Give me the cool Irish punk nods of Charli’s “London Queen” over “Welcome to New York”; give me Lily’s ribbon-like wit in “URL Badman” over “Bad Blood”; give me Lorde’s… anything over “Blank Space.” Because in reality, 1989 is proof that other artists have been doing what Swift is just barely discovering, both for a long while and on a much more interesting caliber. Good for her for finally getting here, but as a friend once said, what does it mean when someone from a farm towne basement lab in Salem, Utah announces in 2014 that he has discovered the impact of gravity on earth life? Maybe he deserves a pat on the back, but more importantly, he’s not contributing to any worthwhile conversation and his discovery will justly be dismissed. 1989 returned me to the path from which albums like The Fame Monster, Electra Heart, and Night Time My Time emerged, reminding me of what solid, revolutionary, meaningful pop sounds like.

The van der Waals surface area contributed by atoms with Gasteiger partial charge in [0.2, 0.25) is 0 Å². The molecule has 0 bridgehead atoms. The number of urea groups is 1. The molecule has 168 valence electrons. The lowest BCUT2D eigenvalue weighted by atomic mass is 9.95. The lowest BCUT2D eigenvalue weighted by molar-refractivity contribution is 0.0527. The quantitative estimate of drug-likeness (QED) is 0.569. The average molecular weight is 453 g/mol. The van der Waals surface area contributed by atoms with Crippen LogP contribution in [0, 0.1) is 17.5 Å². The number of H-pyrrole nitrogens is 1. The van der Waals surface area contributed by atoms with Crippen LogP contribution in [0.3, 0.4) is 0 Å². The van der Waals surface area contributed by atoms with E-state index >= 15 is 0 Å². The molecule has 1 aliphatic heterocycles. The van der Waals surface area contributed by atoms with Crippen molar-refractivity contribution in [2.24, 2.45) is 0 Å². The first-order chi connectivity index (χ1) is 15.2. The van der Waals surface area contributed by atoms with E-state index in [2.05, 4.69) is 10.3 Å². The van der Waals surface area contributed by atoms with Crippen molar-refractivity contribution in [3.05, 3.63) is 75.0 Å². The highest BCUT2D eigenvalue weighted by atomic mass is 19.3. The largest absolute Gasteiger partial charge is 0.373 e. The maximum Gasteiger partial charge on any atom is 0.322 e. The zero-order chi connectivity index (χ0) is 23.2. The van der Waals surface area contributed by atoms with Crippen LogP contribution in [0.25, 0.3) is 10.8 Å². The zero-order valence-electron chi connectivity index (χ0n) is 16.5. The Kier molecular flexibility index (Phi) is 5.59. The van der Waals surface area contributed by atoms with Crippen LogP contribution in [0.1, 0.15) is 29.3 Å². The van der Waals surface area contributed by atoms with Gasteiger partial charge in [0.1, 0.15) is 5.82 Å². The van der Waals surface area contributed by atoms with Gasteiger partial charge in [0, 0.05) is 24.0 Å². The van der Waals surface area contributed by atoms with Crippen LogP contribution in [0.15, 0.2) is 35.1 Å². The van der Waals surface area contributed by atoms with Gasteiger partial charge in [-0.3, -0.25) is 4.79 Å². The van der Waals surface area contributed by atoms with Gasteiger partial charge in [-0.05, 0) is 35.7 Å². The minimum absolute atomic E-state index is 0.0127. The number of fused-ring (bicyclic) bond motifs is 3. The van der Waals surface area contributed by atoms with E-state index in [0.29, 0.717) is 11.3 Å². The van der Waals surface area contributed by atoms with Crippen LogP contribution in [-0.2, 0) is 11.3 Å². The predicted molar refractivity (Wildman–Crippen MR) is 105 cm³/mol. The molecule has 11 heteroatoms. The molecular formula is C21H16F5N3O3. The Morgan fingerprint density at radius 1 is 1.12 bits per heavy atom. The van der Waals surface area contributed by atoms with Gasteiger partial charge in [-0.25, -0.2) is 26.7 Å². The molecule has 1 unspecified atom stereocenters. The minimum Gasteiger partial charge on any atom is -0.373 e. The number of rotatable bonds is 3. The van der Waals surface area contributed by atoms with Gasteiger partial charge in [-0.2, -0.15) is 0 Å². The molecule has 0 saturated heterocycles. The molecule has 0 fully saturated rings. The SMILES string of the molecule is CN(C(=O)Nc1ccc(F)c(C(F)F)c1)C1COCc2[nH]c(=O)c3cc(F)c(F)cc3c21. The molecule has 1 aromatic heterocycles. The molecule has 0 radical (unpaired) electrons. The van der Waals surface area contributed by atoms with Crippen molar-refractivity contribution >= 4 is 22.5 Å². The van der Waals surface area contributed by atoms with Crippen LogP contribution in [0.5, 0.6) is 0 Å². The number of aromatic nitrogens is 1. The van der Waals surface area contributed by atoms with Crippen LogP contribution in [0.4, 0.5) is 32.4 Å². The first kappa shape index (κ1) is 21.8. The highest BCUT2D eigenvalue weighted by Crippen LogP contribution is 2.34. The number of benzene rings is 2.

Aswad, Jen. “Album Review: Taylor Swift’s Pop Curveball Pays Off With ‘1989.’” Billboard, 24 October 2014, http://www.billboard.com/articles/news/6289405/taylor-swift-1989-album-review [accessed 31 October 2014].
Messitte, Nick. “Artpop Goes the Weasel: 3 Glimpses into the Deflation of a Superstar.” Forbes Magazine, 13 December 2013, http://www.forbes.com/sites/nickmessitte/2013/12/13/artpop-goes-the-weasel-3-glimpses-into-the-deflation-of-a-superstar/ [accessed 31 October 2014]
Powers, Ann. “The Many New Voices of Taylor Swift.” NPR Music, 30 October 2014, http://www.npr.org/blogs/therecord/2014/10/30/360129727/the-many-new-voices-of-taylor-swift [accessed 31 October 2014].
Sheffield, Rob. “’1989’ Review.” Rolling Stone Magazine, 24 October 2014, http://www.rollingstone.com/music/albumreviews/taylor-swift-1989-20141024 [accessed 31 October 2014]
Zoladz, Lindsay. “’1989’ Is Taylor Swift’s Most Conservative Album Yet,” Vulture, 27 October 2014, http://www.vulture.com/2014/10/album-review-taylor-swift-1989.html [accessed 31 October 2014]